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Most Britons want troop pullout from Afghanistan


A majority of Britons say UK forces should be withdrawn from the controversial US-led war in Afghanistan, according to a new survey.

The poll released on Remembrance Sunday showed that 63 percent said British troops should leave the war-torn country as soon as possible.

Some 64 percent agreed that “the war in Afghanistan is unwinnable”, up six percent from July, while only 27 percent disagreed.

Chief executive of pollsters ComRes Andrew Hawkins said there was the sense that for British Prime Minister Gordon Brown Afghanistan was becoming what Iraq became for his predecessor Tony Blair.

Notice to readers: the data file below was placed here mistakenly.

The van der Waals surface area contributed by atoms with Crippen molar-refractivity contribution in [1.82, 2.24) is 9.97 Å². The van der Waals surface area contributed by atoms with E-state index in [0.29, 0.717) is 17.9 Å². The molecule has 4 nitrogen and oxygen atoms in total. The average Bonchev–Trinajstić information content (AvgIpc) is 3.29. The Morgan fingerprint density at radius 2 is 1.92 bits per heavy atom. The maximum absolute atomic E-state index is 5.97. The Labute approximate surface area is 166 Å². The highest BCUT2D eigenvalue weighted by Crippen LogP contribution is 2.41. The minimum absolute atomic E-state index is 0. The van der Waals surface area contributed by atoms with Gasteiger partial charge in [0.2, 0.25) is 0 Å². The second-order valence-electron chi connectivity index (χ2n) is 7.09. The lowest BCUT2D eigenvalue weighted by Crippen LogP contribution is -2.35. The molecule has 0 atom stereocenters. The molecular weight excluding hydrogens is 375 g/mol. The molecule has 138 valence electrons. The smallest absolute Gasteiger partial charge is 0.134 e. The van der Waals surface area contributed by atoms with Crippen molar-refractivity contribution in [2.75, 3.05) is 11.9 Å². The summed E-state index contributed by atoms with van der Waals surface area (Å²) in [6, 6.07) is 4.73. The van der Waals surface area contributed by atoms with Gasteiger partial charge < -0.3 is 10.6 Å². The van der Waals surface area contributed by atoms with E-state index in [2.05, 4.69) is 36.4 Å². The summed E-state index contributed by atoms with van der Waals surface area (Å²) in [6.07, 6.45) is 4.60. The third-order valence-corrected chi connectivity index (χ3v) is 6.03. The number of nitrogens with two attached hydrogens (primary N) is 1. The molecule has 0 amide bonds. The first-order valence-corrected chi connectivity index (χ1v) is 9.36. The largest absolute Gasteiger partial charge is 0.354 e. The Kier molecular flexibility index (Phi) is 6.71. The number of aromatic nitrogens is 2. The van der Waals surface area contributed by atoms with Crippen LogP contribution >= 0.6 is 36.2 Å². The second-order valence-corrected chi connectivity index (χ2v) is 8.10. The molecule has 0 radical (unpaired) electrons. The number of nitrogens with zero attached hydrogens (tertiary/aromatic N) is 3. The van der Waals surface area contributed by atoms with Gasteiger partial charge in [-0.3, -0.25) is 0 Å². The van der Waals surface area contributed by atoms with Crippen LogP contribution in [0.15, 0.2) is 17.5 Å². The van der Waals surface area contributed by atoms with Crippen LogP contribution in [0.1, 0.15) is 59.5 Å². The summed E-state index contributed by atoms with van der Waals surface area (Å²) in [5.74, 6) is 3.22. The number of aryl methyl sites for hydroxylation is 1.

“More than four in 10 don’t understand Britain’s mission; support for the British presence there is ebbing away,” said Hawkins.

ComRes surveyed 1,009 adults of different ages and social classes across Britain for BBC’s “The Politics Show”.

Last month, another poll by YouGov showed that some 62 percent of Britons wanted a complete withdrawal from Afghanistan within a year.

The eight-year-old war in Afghanistan has been very costly for Washington and its allies in Europe. A total of 229 British personnel have so far died in operations there.

Despite the presence of over 100,000 US and NATO troops, escalated militancy has made the current year the deadliest yet for foreign forces, as well as for Afghan civilians, who are the main victims of the conflict.

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